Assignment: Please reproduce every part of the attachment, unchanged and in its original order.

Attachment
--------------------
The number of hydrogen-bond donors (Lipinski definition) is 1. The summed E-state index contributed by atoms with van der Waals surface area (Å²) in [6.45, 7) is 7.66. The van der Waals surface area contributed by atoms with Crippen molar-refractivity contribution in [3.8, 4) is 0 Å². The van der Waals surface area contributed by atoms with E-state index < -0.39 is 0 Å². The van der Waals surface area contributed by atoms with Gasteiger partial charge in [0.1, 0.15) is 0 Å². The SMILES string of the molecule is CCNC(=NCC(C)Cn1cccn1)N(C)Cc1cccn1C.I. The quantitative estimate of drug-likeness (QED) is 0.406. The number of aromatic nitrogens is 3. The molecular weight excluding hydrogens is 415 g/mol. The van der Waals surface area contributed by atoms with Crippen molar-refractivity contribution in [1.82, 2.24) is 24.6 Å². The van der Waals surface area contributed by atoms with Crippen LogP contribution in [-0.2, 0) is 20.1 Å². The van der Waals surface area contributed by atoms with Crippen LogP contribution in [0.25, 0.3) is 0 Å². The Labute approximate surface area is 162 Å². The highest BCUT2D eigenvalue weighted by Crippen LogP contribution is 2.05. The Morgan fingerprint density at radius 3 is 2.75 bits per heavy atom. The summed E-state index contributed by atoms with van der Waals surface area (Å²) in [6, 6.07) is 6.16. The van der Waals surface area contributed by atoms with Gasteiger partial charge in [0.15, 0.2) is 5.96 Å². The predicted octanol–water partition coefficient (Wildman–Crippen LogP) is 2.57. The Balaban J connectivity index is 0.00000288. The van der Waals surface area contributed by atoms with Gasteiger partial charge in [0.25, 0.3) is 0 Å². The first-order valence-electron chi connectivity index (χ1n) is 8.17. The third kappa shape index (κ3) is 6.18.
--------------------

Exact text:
The number of hydrogen-bond donors (Lipinski definition) is 1. The summed E-state index contributed by atoms with van der Waals surface area (Å²) in [6.45, 7) is 7.66. The van der Waals surface area contributed by atoms with Crippen molar-refractivity contribution in [3.8, 4) is 0 Å². The van der Waals surface area contributed by atoms with E-state index < -0.39 is 0 Å². The van der Waals surface area contributed by atoms with Gasteiger partial charge in [0.1, 0.15) is 0 Å². The SMILES string of the molecule is CCNC(=NCC(C)Cn1cccn1)N(C)Cc1cccn1C.I. The quantitative estimate of drug-likeness (QED) is 0.406. The number of aromatic nitrogens is 3. The molecular weight excluding hydrogens is 415 g/mol. The van der Waals surface area contributed by atoms with Crippen molar-refractivity contribution in [1.82, 2.24) is 24.6 Å². The van der Waals surface area contributed by atoms with Crippen LogP contribution in [-0.2, 0) is 20.1 Å². The van der Waals surface area contributed by atoms with Crippen LogP contribution in [0.25, 0.3) is 0 Å². The Labute approximate surface area is 162 Å². The highest BCUT2D eigenvalue weighted by Crippen LogP contribution is 2.05. The Morgan fingerprint density at radius 3 is 2.75 bits per heavy atom. The summed E-state index contributed by atoms with van der Waals surface area (Å²) in [6, 6.07) is 6.16. The van der Waals surface area contributed by atoms with Gasteiger partial charge in [0.15, 0.2) is 5.96 Å². The predicted octanol–water partition coefficient (Wildman–Crippen LogP) is 2.57. The Balaban J connectivity index is 0.00000288. The van der Waals surface area contributed by atoms with Gasteiger partial charge in [0.25, 0.3) is 0 Å². The first-order valence-electron chi connectivity index (χ1n) is 8.17. The third kappa shape index (κ3) is 6.18.